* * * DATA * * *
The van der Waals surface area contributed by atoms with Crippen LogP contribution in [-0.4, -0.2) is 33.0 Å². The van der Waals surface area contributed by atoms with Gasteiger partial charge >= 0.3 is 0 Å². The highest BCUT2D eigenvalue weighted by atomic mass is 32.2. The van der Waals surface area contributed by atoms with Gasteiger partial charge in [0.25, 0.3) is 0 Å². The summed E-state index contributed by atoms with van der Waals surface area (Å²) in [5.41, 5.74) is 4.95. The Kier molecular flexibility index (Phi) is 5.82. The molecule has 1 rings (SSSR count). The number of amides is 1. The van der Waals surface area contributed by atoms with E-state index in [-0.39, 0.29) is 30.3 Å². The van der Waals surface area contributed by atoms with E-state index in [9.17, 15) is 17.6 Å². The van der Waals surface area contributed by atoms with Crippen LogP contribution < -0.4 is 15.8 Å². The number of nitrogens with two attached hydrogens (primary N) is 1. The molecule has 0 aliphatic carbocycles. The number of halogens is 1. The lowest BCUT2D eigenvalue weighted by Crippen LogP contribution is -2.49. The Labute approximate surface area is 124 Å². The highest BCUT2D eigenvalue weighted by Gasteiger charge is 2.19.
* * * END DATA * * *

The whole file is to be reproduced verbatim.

The van der Waals surface area contributed by atoms with Crippen LogP contribution in [-0.4, -0.2) is 33.0 Å². The van der Waals surface area contributed by atoms with Gasteiger partial charge >= 0.3 is 0 Å². The highest BCUT2D eigenvalue weighted by atomic mass is 32.2. The van der Waals surface area contributed by atoms with Gasteiger partial charge in [0.25, 0.3) is 0 Å². The summed E-state index contributed by atoms with van der Waals surface area (Å²) in [5.41, 5.74) is 4.95. The Kier molecular flexibility index (Phi) is 5.82. The molecule has 1 rings (SSSR count). The number of amides is 1. The van der Waals surface area contributed by atoms with E-state index in [-0.39, 0.29) is 30.3 Å². The van der Waals surface area contributed by atoms with E-state index in [9.17, 15) is 17.6 Å². The van der Waals surface area contributed by atoms with Crippen LogP contribution < -0.4 is 15.8 Å². The number of nitrogens with two attached hydrogens (primary N) is 1. The molecule has 0 aliphatic carbocycles. The number of halogens is 1. The lowest BCUT2D eigenvalue weighted by Crippen LogP contribution is -2.49. The Labute approximate surface area is 124 Å². The highest BCUT2D eigenvalue weighted by Gasteiger charge is 2.19.